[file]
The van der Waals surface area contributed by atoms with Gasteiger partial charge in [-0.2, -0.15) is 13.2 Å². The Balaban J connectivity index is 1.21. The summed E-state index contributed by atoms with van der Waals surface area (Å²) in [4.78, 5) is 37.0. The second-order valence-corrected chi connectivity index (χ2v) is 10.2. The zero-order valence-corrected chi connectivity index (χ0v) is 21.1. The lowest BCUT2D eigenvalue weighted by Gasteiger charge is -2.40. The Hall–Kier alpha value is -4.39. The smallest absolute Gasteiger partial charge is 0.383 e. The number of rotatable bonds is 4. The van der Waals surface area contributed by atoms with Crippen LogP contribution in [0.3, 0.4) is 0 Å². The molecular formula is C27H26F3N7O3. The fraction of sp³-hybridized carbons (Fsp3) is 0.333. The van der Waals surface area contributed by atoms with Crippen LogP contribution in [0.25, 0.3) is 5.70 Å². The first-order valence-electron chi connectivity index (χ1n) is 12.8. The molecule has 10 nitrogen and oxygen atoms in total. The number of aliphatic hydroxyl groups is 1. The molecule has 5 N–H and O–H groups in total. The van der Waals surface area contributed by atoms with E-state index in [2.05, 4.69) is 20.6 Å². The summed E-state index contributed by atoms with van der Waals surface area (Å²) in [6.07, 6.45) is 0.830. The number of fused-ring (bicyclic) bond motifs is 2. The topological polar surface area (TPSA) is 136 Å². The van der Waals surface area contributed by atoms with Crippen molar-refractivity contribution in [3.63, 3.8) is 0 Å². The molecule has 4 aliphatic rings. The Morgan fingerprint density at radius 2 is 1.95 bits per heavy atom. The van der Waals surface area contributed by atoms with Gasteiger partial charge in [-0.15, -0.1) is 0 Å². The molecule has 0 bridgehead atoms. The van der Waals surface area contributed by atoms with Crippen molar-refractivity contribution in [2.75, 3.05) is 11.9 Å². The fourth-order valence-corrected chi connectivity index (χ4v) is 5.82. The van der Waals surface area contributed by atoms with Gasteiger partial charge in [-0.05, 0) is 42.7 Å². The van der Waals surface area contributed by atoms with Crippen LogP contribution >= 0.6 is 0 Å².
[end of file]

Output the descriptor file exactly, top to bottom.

The van der Waals surface area contributed by atoms with Gasteiger partial charge in [-0.2, -0.15) is 13.2 Å². The Balaban J connectivity index is 1.21. The summed E-state index contributed by atoms with van der Waals surface area (Å²) in [4.78, 5) is 37.0. The second-order valence-corrected chi connectivity index (χ2v) is 10.2. The zero-order valence-corrected chi connectivity index (χ0v) is 21.1. The lowest BCUT2D eigenvalue weighted by Gasteiger charge is -2.40. The Hall–Kier alpha value is -4.39. The smallest absolute Gasteiger partial charge is 0.383 e. The number of rotatable bonds is 4. The van der Waals surface area contributed by atoms with Crippen LogP contribution in [0.3, 0.4) is 0 Å². The molecular formula is C27H26F3N7O3. The fraction of sp³-hybridized carbons (Fsp3) is 0.333. The van der Waals surface area contributed by atoms with Crippen LogP contribution in [0.25, 0.3) is 5.70 Å². The first-order valence-electron chi connectivity index (χ1n) is 12.8. The molecule has 10 nitrogen and oxygen atoms in total. The number of aliphatic hydroxyl groups is 1. The molecule has 5 N–H and O–H groups in total. The van der Waals surface area contributed by atoms with E-state index in [2.05, 4.69) is 20.6 Å². The summed E-state index contributed by atoms with van der Waals surface area (Å²) in [6.07, 6.45) is 0.830. The number of fused-ring (bicyclic) bond motifs is 2. The topological polar surface area (TPSA) is 136 Å². The van der Waals surface area contributed by atoms with Crippen molar-refractivity contribution in [3.63, 3.8) is 0 Å². The molecule has 4 aliphatic rings. The Morgan fingerprint density at radius 2 is 1.95 bits per heavy atom. The van der Waals surface area contributed by atoms with Gasteiger partial charge in [-0.15, -0.1) is 0 Å². The molecule has 0 bridgehead atoms. The van der Waals surface area contributed by atoms with Crippen molar-refractivity contribution in [2.75, 3.05) is 11.9 Å². The fourth-order valence-corrected chi connectivity index (χ4v) is 5.82. The van der Waals surface area contributed by atoms with Gasteiger partial charge in [-0.05, 0) is 42.7 Å². The van der Waals surface area contributed by atoms with Crippen LogP contribution >= 0.6 is 0 Å².